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Power Rangers

Power Rangers 2017

I’m already back to the theaters this week, though I’m not sure if I’ll be able to see the indie film Wilson any time soon, but I took my wife and daughter to see this film based on the trailers and the box office and the few positive reactions I noticed this weekend so far. Last year I revisited both the original Power Rangers Movie as well as the second movie Turbo and while I had watched the first season or two of the show back when it aired, those did not hold up for me at all. This film did a much better job of updating this story and these characters by taking them more seriously, but not so seriously that everything became extremely grim-dark. It does feel a little bit like it’s trying to copy the Marvel formula, but considering how well that has worked for Marvel, it’s not that bad of an idea. And for myself, and my family, it worked.
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Doctor Strange

Doctor Strange 2016

It’s already come to the last theatrical superhero movie of 2016, there’s still a couple others that I have to get around to, but that will come later. This film is sparked by a seemingly small amount of controversy by most people, and yet it’s just as an important topic to talk about. I will be discussing the controversy, but I will also be looking at the film separate from the lateral diversity in the form of whitewashing. It’s also yet another origin story in the Marvel Cinematic Universe, and while there are plenty of differences to separate it from the rest of the MCU, there are still several of the same typical Marvel notes that we’ve seen across the last dozen or so movies. This is the third time Doctor Strange has graced this site in a solo movie, and almost all of my knowledge of this character comes from those two previous movies. And as always is the case on this site, there may be spoilers so be warned.
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Batman vs. Superman

Batman v Superman: Dawn of Justice

In the past couple years there hasn’t been many other films that have had the amount of buzz and hype that this film has had next to Star Wars and Civil War. And once the early reviews hit, they hit pretty hard. So even though I technically saw this film on opening day, I went in with a whole lot of trepidation. As far as my history with Zack Snyder, I’m generally more in favor of his films than against. While I haven’t seen his first feature film, Dawn of the Dead, I have enjoyed more than I haven’t. In fact the only film of his that I’ve actively disliked was Sucker Punch. And while Batman vs. Superman is weighed down by some of his shortcomings, there was enough mystery and nuance to the film that I enjoyed seeing where it was going. It mainly suffered from two things: it constantly mired itself in artistic flourishes to make it feel like it’s tackling serious topics rather than two guys in costumes fighting each other, and like Age of Ultron it had to spend a lot of time making it known that there’s connective tissue linking it to other films coming in the future. Finally, as is usually the case there may be spoilers ahead so tread carefully if you are worried about that sort of thing.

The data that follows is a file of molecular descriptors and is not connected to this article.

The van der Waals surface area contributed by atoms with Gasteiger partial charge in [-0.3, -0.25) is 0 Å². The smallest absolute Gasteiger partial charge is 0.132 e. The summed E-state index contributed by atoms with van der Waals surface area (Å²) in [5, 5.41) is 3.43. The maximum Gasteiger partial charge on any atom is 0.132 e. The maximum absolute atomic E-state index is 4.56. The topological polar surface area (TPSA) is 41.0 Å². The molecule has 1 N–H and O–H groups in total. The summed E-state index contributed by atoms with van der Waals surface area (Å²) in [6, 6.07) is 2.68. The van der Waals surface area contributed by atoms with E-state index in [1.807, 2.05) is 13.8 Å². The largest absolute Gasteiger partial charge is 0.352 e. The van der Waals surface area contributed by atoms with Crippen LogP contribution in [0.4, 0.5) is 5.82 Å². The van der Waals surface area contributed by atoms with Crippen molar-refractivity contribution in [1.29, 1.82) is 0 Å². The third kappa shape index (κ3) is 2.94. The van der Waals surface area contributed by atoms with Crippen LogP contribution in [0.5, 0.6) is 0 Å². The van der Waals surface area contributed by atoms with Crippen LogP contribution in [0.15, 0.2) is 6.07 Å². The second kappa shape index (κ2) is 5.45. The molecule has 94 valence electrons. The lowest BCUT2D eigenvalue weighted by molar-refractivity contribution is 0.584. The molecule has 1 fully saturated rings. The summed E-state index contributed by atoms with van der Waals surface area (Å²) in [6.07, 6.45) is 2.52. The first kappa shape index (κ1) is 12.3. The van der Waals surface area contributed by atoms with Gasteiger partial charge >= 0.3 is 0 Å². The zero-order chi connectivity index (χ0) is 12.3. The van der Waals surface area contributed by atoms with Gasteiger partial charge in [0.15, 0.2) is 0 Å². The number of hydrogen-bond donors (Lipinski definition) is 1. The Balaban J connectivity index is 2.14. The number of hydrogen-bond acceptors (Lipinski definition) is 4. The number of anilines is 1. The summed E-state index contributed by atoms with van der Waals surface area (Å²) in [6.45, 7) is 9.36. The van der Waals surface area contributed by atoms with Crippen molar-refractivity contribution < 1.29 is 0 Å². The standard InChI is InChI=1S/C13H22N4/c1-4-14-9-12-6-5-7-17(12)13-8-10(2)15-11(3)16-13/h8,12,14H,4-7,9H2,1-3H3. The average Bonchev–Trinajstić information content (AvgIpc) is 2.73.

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X-Men: Days of Future Past

X-Men: Days of Future Past 2014

Many people would say that the last good X-Men movie that we got was way back in 2003 with X-2: X-Men United which also happens to be the last film of the franchise directed by Bryan Singer. There was also the franchise re-boot with First Class directed by Matthew Vaughn which also got quite a bit of critical praise, and now we have this movie. Bryan Singer has come back to direct and Matthew Vaughn contributed to the script to bring the worlds of First Class and the original trilogy back together, even though the Last Stand is treated pretty much as if it never actually happened aside from a few memories in Wolverine’s head about what happens to Jean. Not only that, but this storyline is one of the most iconic and revered within the continuity of the X-Men comic, though I only know what was pulled from it for the 90’s cartoon series. Honestly, I loved where they went with this story and thought it was handled masterfully. There are still some holes here and there, but overall it was a fantastic way to tie together the rest of the movies into a slightly more cohesive continuity. There is a lot to cover in this movie, and as usual I’m not going to tread lightly on spoilers so be forewarned.
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Kick-Ass 2

Kick-Ass was a great hyper-violent superhero satire directed by Matthew Vaughn back in 2010, a few years later nearly everyone returns for the sequel minus the director. I was a big fan of the original Kick-Ass and had high hopes for the sequel following some fun looking trailers and the addition of Jim Carrey to the cast, despite his public disapproval of the film’s violence a couple months ago. The original had a nice commentary about some of the realities of real-life superheroes contrasted with some balls to the wall stylish action scenes involving an 11 year old girl and a not insignificant amount of blood. The sequel tries to bring back what worked in the original, but only hits its mark about half of the time. It’s still a good movie and it’s great to see Hit Girl back to kick some ass, but it just never reaches the original in terms of flair, humor, or message, and when it comes close it feels more like a rehash of the original rather than a return. There are a few possible surprises in this movie which I will mention so here’s your obligatory spoiler warning if you haven’t seen the movie yet.
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